Effect of CyberKnife stereotactic body radiation therapy for hepatocellular carcinoma on hepatic toxicity
Authors Liang P, Huang C, Liang S, Li Y, Huang S, Lian Z, Liu J, Tang Y, Lu H
Received 8 May 2016
Accepted for publication 23 September 2016
Published 18 November 2016 Volume 2016:9 Pages 7169—7175
Checked for plagiarism Yes
Review by Single-blind
Peer reviewers approved by Dr Ru Chen
Peer reviewer comments 3
Editor who approved publication: Dr Yao Dai
Ping Liang,1,* Cheng Huang,2,* Shi-Xiong Liang,2,3 Ye-Fei Li,3 Shang-Xiao Huang,2 Zu-Ping Lian,1 Jian-Min Liu,1 Yang Tang,1 Hai-Jie Lu4
1Department of Radiation Oncology, Ruikang Hospital Affiliated to Guangxi University of Chinese Medicine, 2Department of Radiation Oncology, Cancer Hospital, Guangxi Medical University, Nanning, 3Department of Radiation Oncology, Shanghai Pulmonary Hospital, Tongji University School of Medicine, Shanghai, 4Department of Radiation Oncology, Zhongshan Hospital of Xiamen University, Xiamen, Fujian, People’s Republic of China
*These authors contributed equally to this work
Objective: To evaluate the safety of CyberKnife stereotactic body radiation therapy (SBRT) for hepatocellular carcinoma (HCC) patients and identify the treatment-related risk factors of hepatic toxicity.
Materials and methods: One hundred and four HCC patients treated with CyberKnife SBRT were included in this study between August 2009 and December 2012. The average dose of prescribed radiation was 42.81±4.78 Gy (28–55 Gy) with the average fraction size of 8–16 Gy to the planning target volume. The average fractions were 3.31±0.81 (2–6 fractions). Response rates were determined, and the Child–Pugh (CP) score and class following CyberKnife SBRT were obtained to evaluate hepatic toxicity.
Results: Seventeen patients experienced progression in CP class and 24 patients experienced CTCAE V. 4.0 grade 2–3 hepatic toxicity during the five-month follow-up period, while no patient experienced grade 4 liver toxicity. Multivariate analysis indicated that only V25 was an independent factor in grade 2–3 hepatic toxicity (P=0.029, <0.05). Radiation-induced hepatic toxicity (RIHT), defined as an increase of at least two points within three months following CyberKnife SBRT, occurred in 13 of the 104 patients (13/104, 12.5%), and only the normal liver tissue was found to be associated with RIHT (P=0.008, <0.05).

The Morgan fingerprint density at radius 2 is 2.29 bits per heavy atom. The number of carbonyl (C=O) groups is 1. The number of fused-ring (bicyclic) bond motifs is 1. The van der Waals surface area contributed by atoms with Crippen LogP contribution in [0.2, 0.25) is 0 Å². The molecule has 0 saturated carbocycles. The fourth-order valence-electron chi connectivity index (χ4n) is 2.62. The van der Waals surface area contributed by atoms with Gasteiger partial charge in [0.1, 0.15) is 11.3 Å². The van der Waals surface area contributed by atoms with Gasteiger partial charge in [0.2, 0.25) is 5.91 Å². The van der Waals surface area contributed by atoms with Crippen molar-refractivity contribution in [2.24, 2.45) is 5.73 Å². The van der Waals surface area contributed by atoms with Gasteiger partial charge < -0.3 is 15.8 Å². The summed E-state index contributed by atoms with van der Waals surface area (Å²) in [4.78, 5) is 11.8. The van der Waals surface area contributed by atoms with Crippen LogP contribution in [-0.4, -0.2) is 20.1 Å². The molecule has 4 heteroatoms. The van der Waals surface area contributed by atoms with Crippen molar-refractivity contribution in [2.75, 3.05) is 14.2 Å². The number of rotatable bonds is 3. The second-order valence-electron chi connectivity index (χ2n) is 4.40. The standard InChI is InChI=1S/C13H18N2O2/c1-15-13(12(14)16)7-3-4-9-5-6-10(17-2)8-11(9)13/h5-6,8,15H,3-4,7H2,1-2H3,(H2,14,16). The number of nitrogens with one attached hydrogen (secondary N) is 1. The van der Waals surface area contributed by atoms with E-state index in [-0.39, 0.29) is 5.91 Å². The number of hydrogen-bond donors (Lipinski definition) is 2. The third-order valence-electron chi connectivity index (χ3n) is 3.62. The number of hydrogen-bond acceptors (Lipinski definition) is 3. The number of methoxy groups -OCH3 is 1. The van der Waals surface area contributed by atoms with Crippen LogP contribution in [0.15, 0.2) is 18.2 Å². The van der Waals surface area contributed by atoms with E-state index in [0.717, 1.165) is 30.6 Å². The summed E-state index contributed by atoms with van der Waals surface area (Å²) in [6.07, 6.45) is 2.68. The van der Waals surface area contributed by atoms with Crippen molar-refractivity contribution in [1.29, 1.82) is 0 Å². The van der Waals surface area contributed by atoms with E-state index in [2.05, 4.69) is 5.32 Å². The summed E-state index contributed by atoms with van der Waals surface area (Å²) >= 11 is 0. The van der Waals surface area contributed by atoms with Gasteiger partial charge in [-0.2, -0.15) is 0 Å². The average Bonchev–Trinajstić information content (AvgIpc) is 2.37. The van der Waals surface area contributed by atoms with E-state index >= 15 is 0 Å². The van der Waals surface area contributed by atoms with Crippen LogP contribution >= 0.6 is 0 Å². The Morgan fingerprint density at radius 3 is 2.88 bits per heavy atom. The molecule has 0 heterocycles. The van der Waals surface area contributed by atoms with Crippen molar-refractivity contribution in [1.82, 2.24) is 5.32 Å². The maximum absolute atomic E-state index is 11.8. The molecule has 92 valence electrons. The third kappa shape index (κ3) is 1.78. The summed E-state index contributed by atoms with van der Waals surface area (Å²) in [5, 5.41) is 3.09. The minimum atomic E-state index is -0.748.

Conclusion: CyberKnife SBRT is a feasible and safe treatment for HCC with regard to hepatic toxicity, while V25 and normal liver volume may be an independent factor of grade 2–3 hepatic toxicity and RIHT, respectively.
Keywords: hepatocellular carcinoma, hepatic toxicity, CyberKnife stereotactic body radiation therapy (SBRT)
This work is published and licensed by Dove Medical Press Limited. The full terms of this license are available at https://www.dovepress.com/terms.php and incorporate the Creative Commons Attribution - Non Commercial (unported, v3.0) License. By accessing the work you hereby accept the Terms. Non-commercial uses of the work are permitted without any further permission from Dove Medical Press Limited, provided the work is properly attributed. For permission for commercial use of this work, please see paragraphs 4.2 and 5 of our Terms.Download Article [PDF] View Full Text [HTML][Machine readable]